The SμS muon source

Inside the muon source: fast protons hit a carbon target

Experiments with muons help to explain magnetic processes in solids or test the predictions of the Standard Model of elementary particle physics. Since muons decay into other particles in a few millionths of a second, they have to be produced continuously during experiments. This occurs at PSI in the SμS (es-myoo-es) muon source, at whose core are two carbon-ring targets that are struck by a beam of fast protons from PSI's proton accelerator facility.

PSI scientist Hubertus Luetkens at the myon instrument GPS. (Photo: Paul Scherrer Institut/Markus Fischer)

Along its path, the beam first strikes one target, then the second, and then moves on to the lead target of the SINQ neutron source. Muons are generated by the collisions of protons with the carbon nuclei in the first two targets. PSI operates two muon targets because a single one could not supply enough muons for all the experiments being performed. The muons are guided with the aid of magnets to the individual measuring stations, of which there are currently six for experiments in solid-state physics using muons.

The carbon target of the SμS muon source

Muon production in detail: produce pions and wait for them to decay into muons

Strictly speaking, it is not muons which are generated during the collisions between protons and carbon nuclei, but initially other particles – pions. A pion then decays after about 26 nanoseconds (i.e. 26 billionths of a second) of a second into a muon and an appropriate neutrino – an electrically neutral particle which hardly interacts with matter and is not important for the experiments. The pions that are particularly important for generation of the positive muons used in solid-state physics experiments are those which collect on the surface of a target and remain there until they decay. Since these pions do not move, their two decay products fly apart in exactly opposite directions, with their kinetic energy originating from the missing mass – muon and neutrino together have a lower mass than the pion, and the difference is then converted into kinetic energy according to Einstein's formula E=mc2.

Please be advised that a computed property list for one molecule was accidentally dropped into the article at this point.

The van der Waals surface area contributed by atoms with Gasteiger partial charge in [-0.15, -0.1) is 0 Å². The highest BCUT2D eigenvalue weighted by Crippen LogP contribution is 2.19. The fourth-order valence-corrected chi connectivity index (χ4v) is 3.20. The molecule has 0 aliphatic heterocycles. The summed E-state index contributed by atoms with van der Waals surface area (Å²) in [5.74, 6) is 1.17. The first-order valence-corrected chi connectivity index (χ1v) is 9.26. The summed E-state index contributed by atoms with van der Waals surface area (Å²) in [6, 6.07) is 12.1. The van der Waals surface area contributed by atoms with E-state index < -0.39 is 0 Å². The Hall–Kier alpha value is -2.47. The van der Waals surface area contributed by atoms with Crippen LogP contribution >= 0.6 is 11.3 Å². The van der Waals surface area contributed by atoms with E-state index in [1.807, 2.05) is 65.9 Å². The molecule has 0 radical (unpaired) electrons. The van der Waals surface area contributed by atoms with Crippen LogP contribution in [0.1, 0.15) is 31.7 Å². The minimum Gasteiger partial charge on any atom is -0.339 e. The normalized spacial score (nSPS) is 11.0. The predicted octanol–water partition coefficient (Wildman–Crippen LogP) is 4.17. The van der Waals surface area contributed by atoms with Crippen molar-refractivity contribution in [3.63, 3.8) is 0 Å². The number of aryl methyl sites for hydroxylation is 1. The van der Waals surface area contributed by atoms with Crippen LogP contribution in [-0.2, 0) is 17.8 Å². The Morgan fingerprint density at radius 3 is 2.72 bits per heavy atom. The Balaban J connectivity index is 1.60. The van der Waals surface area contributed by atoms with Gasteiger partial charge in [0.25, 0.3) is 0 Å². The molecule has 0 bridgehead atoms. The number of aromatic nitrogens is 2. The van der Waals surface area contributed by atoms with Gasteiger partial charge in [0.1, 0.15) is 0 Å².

This is not the only way of generating muons, but compared with other procedures it has crucial advantages for use in solid-state research. Firstly, all muons generated in this manner are polarised – i.e. they all spin in the same direction. Since the experiments on magnetism depend on the direction of spin, and hence would in any case need polarised muons, this characteristic clearly simplifies the design of the experiments. And secondly, muons generated in this way are so slow that during the experiment they come to a standstill in the sample being investigated. Muons generated with high-energy physics procedures would simply travel straight through samples of this kind. PSI is the only institution in the world offering experimental opportunities with muons which are even slower that those emerging directly from pion decay, where a special process has to be used to decelerate the muons to much lower speeds. Thin film structures, for example, or surfaces can then be investigated using these muons.

Muons created during the decay of pions in flight are also used for individual experiments. This applies particularly to negatively charged muons, which cannot be generated in the foregoing manner. Particle physicists also use some of the pions themselves.


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